World Health Organization
      While our focus has been on reliance pathways, several agencies in Latin America have implemented recognition pathways (defined as the routine acceptance by the NRA in one jurisdiction of the regulatory decision of another NRA or other trusted institution). It may be the subject of a mutual recognition agreement. Recognition implies the acceptance of regulatory result/decision from another NRA based on a legal framework and can be mutual or unilateral.
      World Health Organization
      In this sense, the implementation of cooperation agreements as the legal basis for the signatory countries could open a path for the country that wishes to apply either reliance or recognition as a mechanism of convergence and regulatory streamlining.
      For the above reasons, we recommend that Latin American health agencies consider evaluating their involvement in MOUs and cooperation agreements to promote the path of regulatory convergence through the implementation of reliance and recognition mechanisms, especially as these apply to products for treating unmet medical needs, life-threatening conditions, and rare diseases. Moreover, establishing these agreements provides opportunities for (1) optimizing access to groundbreaking treatments, advanced therapies, pioneering methods of innovation, scientific development, and research and (2) guaranteeing the availability of new treatments and supply continuity.
      We believe that the observations presented in this review provide regulators and the industry with views on key documents that underpin reliance processes and that we have provided a pathway for what is needed to help optimize the timely availability of important medicinal products. We encourage regulatory agencies to publish their formal MOUs and cooperation agreements and information related to their use, as a best regulatory practice to share with agency staff, the industry, trade associations, and other agencies.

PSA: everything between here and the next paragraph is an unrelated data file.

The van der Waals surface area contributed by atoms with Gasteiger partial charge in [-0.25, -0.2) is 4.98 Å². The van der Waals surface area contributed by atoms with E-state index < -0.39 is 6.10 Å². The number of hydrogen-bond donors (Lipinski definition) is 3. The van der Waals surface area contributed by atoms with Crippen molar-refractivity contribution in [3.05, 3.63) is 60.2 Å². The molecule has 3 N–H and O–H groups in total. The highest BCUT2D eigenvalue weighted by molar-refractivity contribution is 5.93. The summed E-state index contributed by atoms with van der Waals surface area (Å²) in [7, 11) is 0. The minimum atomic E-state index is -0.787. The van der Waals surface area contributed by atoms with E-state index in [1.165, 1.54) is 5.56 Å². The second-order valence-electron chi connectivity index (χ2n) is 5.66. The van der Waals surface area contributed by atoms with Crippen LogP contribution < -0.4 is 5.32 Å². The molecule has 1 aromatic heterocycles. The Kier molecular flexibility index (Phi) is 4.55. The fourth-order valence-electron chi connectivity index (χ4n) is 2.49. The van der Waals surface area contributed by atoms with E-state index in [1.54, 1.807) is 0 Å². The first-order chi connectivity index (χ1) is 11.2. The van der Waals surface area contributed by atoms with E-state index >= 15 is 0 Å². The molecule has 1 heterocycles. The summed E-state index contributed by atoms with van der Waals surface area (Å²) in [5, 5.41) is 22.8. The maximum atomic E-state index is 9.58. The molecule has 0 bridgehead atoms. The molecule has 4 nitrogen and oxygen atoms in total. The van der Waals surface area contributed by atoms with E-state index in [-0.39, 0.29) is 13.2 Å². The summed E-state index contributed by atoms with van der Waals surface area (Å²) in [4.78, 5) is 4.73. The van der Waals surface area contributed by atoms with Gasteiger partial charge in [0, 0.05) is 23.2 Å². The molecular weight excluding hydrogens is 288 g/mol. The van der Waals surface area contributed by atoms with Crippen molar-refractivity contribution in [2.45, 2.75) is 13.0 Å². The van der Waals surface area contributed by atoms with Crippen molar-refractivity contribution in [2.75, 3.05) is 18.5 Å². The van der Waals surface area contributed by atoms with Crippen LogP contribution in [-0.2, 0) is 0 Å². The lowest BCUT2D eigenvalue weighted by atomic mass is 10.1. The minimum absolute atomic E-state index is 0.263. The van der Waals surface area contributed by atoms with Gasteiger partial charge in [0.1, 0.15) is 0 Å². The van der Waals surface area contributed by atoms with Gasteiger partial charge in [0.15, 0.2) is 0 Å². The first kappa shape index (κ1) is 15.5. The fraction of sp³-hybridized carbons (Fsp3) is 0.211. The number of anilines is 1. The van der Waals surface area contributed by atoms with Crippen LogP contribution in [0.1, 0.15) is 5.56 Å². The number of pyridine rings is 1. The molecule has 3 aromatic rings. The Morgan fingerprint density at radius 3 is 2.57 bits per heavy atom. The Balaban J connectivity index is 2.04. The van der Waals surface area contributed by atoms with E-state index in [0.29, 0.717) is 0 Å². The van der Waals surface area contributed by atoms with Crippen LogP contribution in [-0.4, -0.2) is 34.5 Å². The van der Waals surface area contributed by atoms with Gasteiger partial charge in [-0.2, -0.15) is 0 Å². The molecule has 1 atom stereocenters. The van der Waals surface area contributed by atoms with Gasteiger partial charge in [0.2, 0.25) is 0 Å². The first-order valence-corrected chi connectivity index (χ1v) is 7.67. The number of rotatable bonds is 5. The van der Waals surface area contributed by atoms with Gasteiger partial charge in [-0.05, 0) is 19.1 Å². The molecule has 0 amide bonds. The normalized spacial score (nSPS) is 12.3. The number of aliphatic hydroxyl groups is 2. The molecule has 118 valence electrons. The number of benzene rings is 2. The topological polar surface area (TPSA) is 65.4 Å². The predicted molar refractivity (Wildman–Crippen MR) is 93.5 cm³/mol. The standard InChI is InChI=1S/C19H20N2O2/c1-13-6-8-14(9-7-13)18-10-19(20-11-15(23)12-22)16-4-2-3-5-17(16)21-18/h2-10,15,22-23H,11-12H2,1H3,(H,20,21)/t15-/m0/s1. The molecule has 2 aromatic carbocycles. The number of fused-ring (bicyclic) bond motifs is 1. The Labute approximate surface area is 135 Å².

Acknowledgments

      This publication was funded by Sanofi.

      Author Contributions

      All of the authors designed the study, analyzed the data, and wrote the manuscript. The study was conceived of, executed, and written during the course of the authors’ daily jobs.

      Conflicts of Interest

      Heraclio Rodríguez and María Lucia De Lucia are Sanofi employees and may hold shares and/or stock options in the company. Sanofi was not involved in the design of the study; in the collection, analysis, or interpretation of the data; in writing the manuscript; or in the decision to submit the manuscript for publication. All of the authors hold positions within the pharmaceutical industry or academia, but they have not received any grant, honoraria, or other compensation to author the manuscript. The views expressed in this research paper are the independent views of the authors and should not be understood or quoted as being made on behalf of or reflecting the position of their respective companies or any other affiliation. The authors have indicated that they have no other conflicts of interest with regard to the content of this article.

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        • World Health Organization
        Presented at: 55th Expert Committee on Specifications for Pharmaceutical Preparations. Annex 10 Good Reliance Practices in the Regulation of Medical Products: High Level Principles and Considerations. 2021